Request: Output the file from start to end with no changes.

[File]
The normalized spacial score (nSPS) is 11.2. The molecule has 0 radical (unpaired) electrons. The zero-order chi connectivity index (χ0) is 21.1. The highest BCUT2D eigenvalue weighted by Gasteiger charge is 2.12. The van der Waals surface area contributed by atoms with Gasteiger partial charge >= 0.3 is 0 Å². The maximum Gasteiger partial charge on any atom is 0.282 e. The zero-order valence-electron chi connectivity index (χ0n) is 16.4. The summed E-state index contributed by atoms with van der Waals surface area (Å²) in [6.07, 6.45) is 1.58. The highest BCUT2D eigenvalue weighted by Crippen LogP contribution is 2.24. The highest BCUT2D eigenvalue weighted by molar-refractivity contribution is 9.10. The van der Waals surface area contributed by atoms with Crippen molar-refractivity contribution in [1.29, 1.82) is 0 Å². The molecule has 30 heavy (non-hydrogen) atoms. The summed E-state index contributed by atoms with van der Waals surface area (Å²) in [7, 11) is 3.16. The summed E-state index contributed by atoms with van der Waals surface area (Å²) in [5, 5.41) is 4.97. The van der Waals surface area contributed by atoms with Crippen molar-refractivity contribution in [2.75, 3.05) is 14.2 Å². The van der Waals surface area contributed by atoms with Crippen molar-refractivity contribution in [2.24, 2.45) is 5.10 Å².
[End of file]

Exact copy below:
The normalized spacial score (nSPS) is 11.2. The molecule has 0 radical (unpaired) electrons. The zero-order chi connectivity index (χ0) is 21.1. The highest BCUT2D eigenvalue weighted by Gasteiger charge is 2.12. The van der Waals surface area contributed by atoms with Gasteiger partial charge >= 0.3 is 0 Å². The maximum Gasteiger partial charge on any atom is 0.282 e. The zero-order valence-electron chi connectivity index (χ0n) is 16.4. The summed E-state index contributed by atoms with van der Waals surface area (Å²) in [6.07, 6.45) is 1.58. The highest BCUT2D eigenvalue weighted by Crippen LogP contribution is 2.24. The highest BCUT2D eigenvalue weighted by molar-refractivity contribution is 9.10. The van der Waals surface area contributed by atoms with Crippen molar-refractivity contribution in [1.29, 1.82) is 0 Å². The molecule has 30 heavy (non-hydrogen) atoms. The summed E-state index contributed by atoms with van der Waals surface area (Å²) in [7, 11) is 3.16. The summed E-state index contributed by atoms with van der Waals surface area (Å²) in [5, 5.41) is 4.97. The van der Waals surface area contributed by atoms with Crippen molar-refractivity contribution in [2.75, 3.05) is 14.2 Å². The van der Waals surface area contributed by atoms with Crippen molar-refractivity contribution in [2.24, 2.45) is 5.10 Å².